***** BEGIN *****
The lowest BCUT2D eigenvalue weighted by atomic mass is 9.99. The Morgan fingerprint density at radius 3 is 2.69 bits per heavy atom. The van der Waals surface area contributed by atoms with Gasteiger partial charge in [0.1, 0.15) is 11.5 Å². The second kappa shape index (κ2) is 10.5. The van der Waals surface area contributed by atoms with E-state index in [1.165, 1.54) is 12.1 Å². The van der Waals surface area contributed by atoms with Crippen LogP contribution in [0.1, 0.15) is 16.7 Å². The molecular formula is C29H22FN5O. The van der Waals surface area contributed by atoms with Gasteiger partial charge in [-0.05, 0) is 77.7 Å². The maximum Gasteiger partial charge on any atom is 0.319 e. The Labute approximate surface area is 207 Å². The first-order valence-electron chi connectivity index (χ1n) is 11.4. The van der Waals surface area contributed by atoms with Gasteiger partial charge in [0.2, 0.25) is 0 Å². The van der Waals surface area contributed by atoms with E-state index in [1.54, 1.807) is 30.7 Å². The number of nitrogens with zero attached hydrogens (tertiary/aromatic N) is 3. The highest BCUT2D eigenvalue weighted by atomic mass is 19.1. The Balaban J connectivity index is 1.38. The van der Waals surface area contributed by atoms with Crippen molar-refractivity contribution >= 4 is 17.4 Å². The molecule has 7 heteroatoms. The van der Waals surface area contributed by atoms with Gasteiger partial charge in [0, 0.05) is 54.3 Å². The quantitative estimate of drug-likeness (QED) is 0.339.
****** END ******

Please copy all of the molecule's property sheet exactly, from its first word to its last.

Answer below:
The lowest BCUT2D eigenvalue weighted by atomic mass is 9.99. The Morgan fingerprint density at radius 3 is 2.69 bits per heavy atom. The van der Waals surface area contributed by atoms with Gasteiger partial charge in [0.1, 0.15) is 11.5 Å². The second kappa shape index (κ2) is 10.5. The van der Waals surface area contributed by atoms with E-state index in [1.165, 1.54) is 12.1 Å². The van der Waals surface area contributed by atoms with Crippen LogP contribution in [0.1, 0.15) is 16.7 Å². The molecular formula is C29H22FN5O. The van der Waals surface area contributed by atoms with Gasteiger partial charge in [-0.05, 0) is 77.7 Å². The maximum Gasteiger partial charge on any atom is 0.319 e. The Labute approximate surface area is 207 Å². The first-order valence-electron chi connectivity index (χ1n) is 11.4. The van der Waals surface area contributed by atoms with Gasteiger partial charge in [0.2, 0.25) is 0 Å². The van der Waals surface area contributed by atoms with E-state index in [1.54, 1.807) is 30.7 Å². The number of nitrogens with zero attached hydrogens (tertiary/aromatic N) is 3. The highest BCUT2D eigenvalue weighted by atomic mass is 19.1. The Balaban J connectivity index is 1.38. The van der Waals surface area contributed by atoms with Crippen molar-refractivity contribution >= 4 is 17.4 Å². The molecule has 7 heteroatoms. The van der Waals surface area contributed by atoms with Gasteiger partial charge in [0, 0.05) is 54.3 Å². The quantitative estimate of drug-likeness (QED) is 0.339.